the human controlling the avatar is no longer
connected to his embodied shell.
Feeling of social presence during interactions with
non-medium a technology or process with no-
intended communication design. E.g., An
individual feels the presence of another or being
(e.g., a god) in a pattern of smoke, clouds, pixel
noise, etc. (or any entity that may or may not be
there in a medium).
... As reviewed below, the ever-broadening scope of application of social presence across a wider variety of communication scenarios has resulted in conceptual definitions that are increasingly complex, multidimensional, and unwieldy. The sheer breadth and variety of definitions of social presence has led to multiple scoping (Mykota, 2018), integrative (Chen et al., 2015), and systematic (Oh et al., 2018) reviews of the literature, variously seeking to "reconsider" (Ö ztok & Kehrwald, 2017) or "reformulate" (Kreijns et al., 2021) the concept's definition, explicate its component dimensions (Biocca et al., 2003), or differentiate it from other related phenomena (Lee, 2004;Lee, 2004;Lombard & Ditton, 1997;Skarbez et al., 2017). However, despite multiple formal topdown reviews of the empirical research on social presence, there remains no singularly adhered to conceptual definition shared across researchers. ...
... First, much of the early work in virtual reality examining social presence did so in contrast to spatial presence, the two concepts concerned with the subjective experience of virtual others and virtual objects, respectively (Lee, 2004). As such, the perceived co-location of another social actor (Biocca et al., 2003) is akin to the sense of presence as transportation (Lombard & Ditton, 1997) in a specifically social setting. Within this context, social presence entailed not simply the relative detection of mediated others per Short et al. (1976), but the illusion of being non-mediated and physically next to them. ...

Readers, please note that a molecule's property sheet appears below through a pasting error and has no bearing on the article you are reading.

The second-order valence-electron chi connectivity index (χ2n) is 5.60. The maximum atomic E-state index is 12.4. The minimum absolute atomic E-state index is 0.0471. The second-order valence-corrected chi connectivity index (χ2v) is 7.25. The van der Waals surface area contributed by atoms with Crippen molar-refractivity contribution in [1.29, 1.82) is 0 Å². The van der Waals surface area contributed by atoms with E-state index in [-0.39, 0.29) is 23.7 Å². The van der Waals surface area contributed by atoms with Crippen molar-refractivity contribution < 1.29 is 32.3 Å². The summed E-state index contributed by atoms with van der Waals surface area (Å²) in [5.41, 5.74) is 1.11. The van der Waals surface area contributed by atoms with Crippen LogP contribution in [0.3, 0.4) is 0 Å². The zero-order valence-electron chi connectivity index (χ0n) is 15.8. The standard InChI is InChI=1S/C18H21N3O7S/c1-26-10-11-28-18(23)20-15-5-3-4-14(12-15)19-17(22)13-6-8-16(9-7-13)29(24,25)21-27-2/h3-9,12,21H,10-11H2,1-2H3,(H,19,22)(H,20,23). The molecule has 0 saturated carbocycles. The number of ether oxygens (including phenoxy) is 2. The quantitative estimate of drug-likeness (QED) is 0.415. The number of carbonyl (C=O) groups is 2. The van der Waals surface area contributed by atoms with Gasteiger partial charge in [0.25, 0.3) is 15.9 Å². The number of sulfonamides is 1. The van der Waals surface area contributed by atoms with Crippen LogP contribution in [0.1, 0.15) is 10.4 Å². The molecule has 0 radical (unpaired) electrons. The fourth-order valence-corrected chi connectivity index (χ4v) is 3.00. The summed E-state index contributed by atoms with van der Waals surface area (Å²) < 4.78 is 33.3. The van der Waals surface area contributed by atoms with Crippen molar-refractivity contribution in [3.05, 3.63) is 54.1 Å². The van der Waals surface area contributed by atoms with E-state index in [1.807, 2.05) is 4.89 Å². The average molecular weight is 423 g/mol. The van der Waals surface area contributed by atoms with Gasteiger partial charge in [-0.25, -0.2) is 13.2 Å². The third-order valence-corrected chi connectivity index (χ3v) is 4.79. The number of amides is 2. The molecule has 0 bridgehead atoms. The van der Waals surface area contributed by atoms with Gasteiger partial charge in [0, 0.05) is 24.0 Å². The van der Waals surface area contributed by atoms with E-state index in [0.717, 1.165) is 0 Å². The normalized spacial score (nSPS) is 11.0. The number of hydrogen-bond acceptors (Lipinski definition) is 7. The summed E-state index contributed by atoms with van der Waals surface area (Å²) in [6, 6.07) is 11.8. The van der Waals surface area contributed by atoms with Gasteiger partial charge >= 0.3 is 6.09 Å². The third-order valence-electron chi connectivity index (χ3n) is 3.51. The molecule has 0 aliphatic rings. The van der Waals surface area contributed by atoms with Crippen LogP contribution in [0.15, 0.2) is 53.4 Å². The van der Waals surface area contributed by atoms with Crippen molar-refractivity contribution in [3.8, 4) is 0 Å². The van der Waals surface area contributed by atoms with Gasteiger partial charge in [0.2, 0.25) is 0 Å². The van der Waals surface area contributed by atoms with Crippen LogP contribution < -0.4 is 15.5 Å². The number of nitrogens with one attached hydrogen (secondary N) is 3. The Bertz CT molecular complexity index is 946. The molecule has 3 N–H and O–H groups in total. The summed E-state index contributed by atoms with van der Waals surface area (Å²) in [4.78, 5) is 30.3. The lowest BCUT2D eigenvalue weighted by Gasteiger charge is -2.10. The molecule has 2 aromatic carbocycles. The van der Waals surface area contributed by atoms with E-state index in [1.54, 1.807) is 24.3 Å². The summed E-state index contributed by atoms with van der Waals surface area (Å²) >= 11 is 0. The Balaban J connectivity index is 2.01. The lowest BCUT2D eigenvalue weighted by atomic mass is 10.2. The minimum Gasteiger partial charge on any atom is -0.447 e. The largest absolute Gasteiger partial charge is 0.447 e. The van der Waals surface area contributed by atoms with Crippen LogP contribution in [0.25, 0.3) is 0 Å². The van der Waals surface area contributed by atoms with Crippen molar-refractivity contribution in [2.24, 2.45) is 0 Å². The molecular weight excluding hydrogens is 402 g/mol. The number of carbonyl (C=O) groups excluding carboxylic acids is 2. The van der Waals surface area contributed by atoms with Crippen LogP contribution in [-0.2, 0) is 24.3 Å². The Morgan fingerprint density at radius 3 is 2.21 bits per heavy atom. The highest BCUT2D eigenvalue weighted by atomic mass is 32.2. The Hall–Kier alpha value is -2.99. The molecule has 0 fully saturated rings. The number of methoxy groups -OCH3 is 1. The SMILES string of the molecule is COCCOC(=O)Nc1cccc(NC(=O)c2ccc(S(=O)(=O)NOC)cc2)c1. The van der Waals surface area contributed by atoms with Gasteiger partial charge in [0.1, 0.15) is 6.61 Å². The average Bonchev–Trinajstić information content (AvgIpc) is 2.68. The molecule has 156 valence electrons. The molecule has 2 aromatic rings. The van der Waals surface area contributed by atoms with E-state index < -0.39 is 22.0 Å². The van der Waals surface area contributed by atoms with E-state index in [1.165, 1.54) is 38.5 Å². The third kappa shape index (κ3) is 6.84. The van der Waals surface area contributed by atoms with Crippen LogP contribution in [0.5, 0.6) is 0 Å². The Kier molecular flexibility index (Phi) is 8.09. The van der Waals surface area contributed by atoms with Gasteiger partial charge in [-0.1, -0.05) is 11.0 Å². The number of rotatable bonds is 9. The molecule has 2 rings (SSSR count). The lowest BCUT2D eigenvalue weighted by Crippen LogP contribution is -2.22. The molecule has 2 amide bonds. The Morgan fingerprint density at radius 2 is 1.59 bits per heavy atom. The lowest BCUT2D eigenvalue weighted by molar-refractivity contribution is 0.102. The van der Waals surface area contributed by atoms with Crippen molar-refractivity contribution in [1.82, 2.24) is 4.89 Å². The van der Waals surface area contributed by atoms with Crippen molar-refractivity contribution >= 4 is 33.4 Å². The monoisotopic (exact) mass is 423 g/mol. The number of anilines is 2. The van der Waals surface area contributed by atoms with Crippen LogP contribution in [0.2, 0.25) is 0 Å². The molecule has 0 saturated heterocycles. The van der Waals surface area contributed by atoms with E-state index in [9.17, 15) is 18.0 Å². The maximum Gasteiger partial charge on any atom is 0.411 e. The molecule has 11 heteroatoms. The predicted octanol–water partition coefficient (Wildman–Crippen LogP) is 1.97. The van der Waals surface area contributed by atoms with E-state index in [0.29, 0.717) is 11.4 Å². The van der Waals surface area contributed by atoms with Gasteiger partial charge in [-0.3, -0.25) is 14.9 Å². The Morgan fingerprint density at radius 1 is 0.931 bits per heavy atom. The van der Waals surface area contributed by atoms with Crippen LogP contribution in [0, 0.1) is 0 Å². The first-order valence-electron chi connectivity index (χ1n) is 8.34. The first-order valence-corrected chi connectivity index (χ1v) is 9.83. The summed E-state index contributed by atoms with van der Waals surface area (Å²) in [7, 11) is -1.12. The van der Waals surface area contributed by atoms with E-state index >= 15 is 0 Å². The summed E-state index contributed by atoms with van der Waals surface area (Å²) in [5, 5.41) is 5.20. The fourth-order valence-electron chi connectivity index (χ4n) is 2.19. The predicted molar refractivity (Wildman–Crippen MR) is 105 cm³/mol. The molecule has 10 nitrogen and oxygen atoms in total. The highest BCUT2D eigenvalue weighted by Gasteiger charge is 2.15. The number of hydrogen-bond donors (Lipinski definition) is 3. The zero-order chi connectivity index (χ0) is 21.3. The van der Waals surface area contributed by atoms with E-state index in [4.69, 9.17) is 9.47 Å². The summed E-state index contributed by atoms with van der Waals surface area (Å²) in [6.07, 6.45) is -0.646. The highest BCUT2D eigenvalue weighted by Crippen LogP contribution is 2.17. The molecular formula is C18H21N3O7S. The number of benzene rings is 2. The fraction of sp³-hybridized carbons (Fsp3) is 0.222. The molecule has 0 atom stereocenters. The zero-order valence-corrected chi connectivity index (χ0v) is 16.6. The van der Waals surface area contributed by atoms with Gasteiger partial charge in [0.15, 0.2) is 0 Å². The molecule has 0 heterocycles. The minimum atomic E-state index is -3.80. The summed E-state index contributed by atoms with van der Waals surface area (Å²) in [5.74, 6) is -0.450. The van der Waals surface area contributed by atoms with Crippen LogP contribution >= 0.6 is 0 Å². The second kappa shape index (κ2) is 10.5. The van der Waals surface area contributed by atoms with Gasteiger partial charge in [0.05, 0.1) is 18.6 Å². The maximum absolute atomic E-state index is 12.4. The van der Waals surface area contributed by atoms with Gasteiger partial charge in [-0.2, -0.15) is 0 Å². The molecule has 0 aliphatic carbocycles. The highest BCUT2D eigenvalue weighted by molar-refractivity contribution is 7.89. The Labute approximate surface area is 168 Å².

... Given this diversity of conceptualizations, researchers have previously conducted formal top-down conceptual reviews of social presence with the aim of organizing definitions and constituent elements into a comprehensive typology, so as to move scholarship toward a more effectual, robust theorizing of the concept. Most notably, the systematic review performed by Biocca et al. (2003) organized previous definitions of social presence in light of modal dimensions found throughout the empirical literature. The resulting classification scheme grouped different conceptualizations, including many of those discussed above, into three clusters: (a) copresence, co-location, mutual awareness, (b) psychological involvement (which includes definitions pertaining to salience, intimacy, immediacy, perceived access to another intelligence, and mutual understanding with that other intelligence), and (c) behavioral engagement (related to the perceived interdependence of parties in multichannel communication exchanges). ...